Last Bus to Wisdom by
Publication Date: 2015-08-18
The final novel from a great American storyteller. Donal Cameron is being raised by his grandmother, the cook at the legendary Double W ranch in Ivan Doig's beloved Two Medicine Country of the Montana Rockies, a landscape that gives full rein to an eleven-year-old's imagination. But when Gram has to have surgery for "female trouble" in the summer of 1951, all she can think to do is to ship Donal off to her sister in faraway Manitowoc, Wisconsin. There Donal is in for a rude surprise: Aunt Kate-bossy, opinionated, argumentative, and tyrannical--is nothing like her sister. She henpecks her good-natured husband, Herman the German, and Donal can't seem to get on her good side either. After one contretemps too many, Kate packs him back to the authorities in Montana on the next Greyhound. But as it turns out, Donal isn't traveling solo: Herman the German has decided to fly the coop with him. In the immortal American tradition, the pair light out for the territory together, meeting a classic Doigian ensemble of characters and having rollicking misadventures along the way. Charming, wise, and slyly funny, Last Bus to Wisdom is a last sweet gift from a writer whose books have bestowed untold pleasure on countless readers.
Plant Life by
Publication Date: 2002-01-31
You won't find potted petunias or rigid rows of hot-pink impatiens in this gorgeous new book. Instead, Plant Life features luscious photographs of author Valerie Easton's own garden (also seen in Better Homes and Gardens magazine). Drawn from her popular column of the same name in the Seattle Times Pacific Northwest magazine, Plant Life invites the world into Easton's garden, offering readers a personal perspective from a master gardener. Organized around the 12 months, Plant Life covers a wide array of topics including climbing plants, leaves that aren't green, containers, garden paths, pests, and much more. Each chapter contains several essays -- some instructive, others philosophical -- relevant to that time of year, and features a Now in Bloom section focusing on plants at their prime and illustrated with full-color photographs.
Consent, Dissent, and Patriotism by
Publication Date: 1997-10-13
This book explains why citizens sometimes comply with and sometimes disobey the demands of democratic governments. It argues that citizens are more likely to comply and even give active consent when they perceive government as procedurally fair in both decisionmaking and implementation processes and when they believe other citizens are also doing their share. The author develops her argument by exploring over two hundred years of military service policies in six democratic countries.
Guiding Lights by
Publication Date: 2006-11-28
We all need people to help us find the way. In this stirring new book, acclaimed author and educator Eric Liu takes us on a quest for those guiding lights. He shares invaluable lessons from people whose “classrooms” are boardrooms, arenas, concert halls, theaters, kitchens, and places of worship–and in the process, he reveals a surprising path to purpose. As he entered fatherhood and a phase of changing ambitions, Eric Liu set out in search of great mentors. He found much more. He encountered people from all walks of life, from all across the country, with something powerful to pass on about how to change lives. Among those Liu portrays in vivid and fascinating narratives are one of Hollywood’s finest acting teachers, who turns a middling young actress into a project for transformation; an esteemed major league pitching coach, haunted by the players he’s let down; a rising executive whose eye for untapped talent allows her to rescue a floundering employee; a master clown whose workshop teaches a husband-and-wife team to revamp their relationship, onstage and off; a high school debate coach whose protégée falters at the pinnacle, and thus finds triumph; and a gangland priest who has saved many and yet still must confront the limits of his power to heal. In these pages are remarkable stories of apprenticeship–of failure, hope, and discovery. These are stories of men and women who learned to hear the sound of other people’s voices and, in so doing, found their own way to a better and fuller life. As Eric Liu reminds us, these are our stories. Lyrical and accessible, Guiding Lights is a course to benefit any reader, a superb work of narrative nonfiction, and an exciting departure for its accomplished author. This book will change how we live, lead, learn, and love. Pass it on. From the Hardcover edition.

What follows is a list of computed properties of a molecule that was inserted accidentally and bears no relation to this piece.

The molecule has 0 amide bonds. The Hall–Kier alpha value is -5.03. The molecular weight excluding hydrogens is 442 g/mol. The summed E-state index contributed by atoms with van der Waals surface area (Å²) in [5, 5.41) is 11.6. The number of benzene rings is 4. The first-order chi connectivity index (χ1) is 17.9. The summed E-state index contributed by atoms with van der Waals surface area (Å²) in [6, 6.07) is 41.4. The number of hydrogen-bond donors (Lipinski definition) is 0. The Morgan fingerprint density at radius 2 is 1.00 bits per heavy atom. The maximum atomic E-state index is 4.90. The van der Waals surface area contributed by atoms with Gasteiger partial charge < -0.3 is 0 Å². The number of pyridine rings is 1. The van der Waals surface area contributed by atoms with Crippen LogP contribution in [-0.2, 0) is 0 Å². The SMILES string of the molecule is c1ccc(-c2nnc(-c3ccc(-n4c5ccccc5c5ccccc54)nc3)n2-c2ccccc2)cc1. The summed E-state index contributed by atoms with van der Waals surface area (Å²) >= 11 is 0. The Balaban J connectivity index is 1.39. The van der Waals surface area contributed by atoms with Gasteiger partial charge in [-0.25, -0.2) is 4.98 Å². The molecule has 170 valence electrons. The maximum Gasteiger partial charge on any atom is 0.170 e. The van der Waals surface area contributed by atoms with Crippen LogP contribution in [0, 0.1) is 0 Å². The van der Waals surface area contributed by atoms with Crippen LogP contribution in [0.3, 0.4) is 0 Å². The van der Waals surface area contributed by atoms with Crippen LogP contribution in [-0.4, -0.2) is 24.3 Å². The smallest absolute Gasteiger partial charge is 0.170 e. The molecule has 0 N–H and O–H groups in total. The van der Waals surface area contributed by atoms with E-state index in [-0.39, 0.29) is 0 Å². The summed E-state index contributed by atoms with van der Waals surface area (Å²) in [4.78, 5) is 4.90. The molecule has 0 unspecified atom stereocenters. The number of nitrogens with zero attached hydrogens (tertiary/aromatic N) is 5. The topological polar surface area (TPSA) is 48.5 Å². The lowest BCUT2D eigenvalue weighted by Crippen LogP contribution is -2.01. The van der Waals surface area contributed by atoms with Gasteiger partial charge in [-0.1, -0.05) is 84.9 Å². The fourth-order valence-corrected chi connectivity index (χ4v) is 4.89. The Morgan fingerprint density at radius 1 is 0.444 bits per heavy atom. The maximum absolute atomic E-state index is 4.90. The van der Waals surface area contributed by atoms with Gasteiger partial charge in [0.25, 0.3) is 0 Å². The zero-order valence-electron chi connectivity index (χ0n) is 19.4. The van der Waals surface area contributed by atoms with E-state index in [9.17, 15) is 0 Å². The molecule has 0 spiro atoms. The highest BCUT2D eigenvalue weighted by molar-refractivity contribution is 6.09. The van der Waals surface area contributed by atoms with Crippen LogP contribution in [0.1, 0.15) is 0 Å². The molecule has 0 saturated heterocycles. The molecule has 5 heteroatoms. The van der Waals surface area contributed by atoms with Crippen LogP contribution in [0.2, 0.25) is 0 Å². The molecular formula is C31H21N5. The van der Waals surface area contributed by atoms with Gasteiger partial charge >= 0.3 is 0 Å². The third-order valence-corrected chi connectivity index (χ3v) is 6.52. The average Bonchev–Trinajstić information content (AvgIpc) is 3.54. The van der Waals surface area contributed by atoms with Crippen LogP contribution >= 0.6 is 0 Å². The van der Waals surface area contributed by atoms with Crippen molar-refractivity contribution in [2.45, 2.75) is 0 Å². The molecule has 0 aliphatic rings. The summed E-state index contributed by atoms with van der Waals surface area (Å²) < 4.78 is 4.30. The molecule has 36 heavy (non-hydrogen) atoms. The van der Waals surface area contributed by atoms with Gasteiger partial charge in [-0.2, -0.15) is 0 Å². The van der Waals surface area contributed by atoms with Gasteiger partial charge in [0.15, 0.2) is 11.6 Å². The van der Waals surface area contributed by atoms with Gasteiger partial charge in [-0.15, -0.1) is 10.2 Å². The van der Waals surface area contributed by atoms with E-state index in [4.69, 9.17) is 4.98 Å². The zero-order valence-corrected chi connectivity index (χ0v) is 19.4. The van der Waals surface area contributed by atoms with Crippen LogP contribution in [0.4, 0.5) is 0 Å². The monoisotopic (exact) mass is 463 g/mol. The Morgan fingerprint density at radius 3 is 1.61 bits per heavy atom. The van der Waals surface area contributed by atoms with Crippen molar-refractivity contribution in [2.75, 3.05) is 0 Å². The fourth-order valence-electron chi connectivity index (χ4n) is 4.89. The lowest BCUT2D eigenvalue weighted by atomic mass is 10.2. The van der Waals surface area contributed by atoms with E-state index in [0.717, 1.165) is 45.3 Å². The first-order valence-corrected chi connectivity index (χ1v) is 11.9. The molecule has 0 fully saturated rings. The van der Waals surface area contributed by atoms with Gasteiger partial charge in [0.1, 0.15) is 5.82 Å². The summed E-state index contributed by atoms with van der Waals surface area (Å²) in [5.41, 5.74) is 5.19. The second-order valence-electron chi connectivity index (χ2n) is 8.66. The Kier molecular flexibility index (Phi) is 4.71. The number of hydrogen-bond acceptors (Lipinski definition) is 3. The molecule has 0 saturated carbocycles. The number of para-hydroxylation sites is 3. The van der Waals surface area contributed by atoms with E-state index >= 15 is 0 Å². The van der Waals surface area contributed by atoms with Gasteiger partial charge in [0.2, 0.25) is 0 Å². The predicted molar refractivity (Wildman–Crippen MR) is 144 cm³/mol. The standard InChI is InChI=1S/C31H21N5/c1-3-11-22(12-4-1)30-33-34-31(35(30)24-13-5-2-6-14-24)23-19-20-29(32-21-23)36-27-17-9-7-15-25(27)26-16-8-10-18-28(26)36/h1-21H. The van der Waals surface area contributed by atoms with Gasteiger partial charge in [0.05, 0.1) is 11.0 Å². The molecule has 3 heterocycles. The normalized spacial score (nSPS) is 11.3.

Page to Page by
Publication Date: 2006-01-01
This spirited and delectable collection of sixteen retrospectives from The Seattle Review, a renowned journal featuring literary luminaries of the Northwest, offers a timeless resource for writers, cultural historians, and bibliophiles everywhere. It includes interviews with some of America's greatest writers as well short literary works and an assortment of their personal photographs spanning several decades of their lives. The essays, beguiling photographs, and articulate and intriguing discussions on literary composition offer a rare insight into the lives and art of these exceptional writers. To learn more about the Seattle Review go to http://depts.washington.edu/seaview/index.html
How Babies Think: The Science of Childhood by
Publication Date: 2000
Evolutionary psychology is transforming our understanding of human behaviour. This text applies such insights to the mental processes of babies, discussing the evolutionary tendencies, pre-programmed skills and environmental influences that enable babies to learn, perceive and manipulate.
Body Politic by
Publication Date: 2004-04-27
"In Body Politics, David Shields looks at contemporary America through the lens of professional and college sports."--BOOK JACKET.Title Summary field provided by Blackwell North America, Inc. All Rights Reserved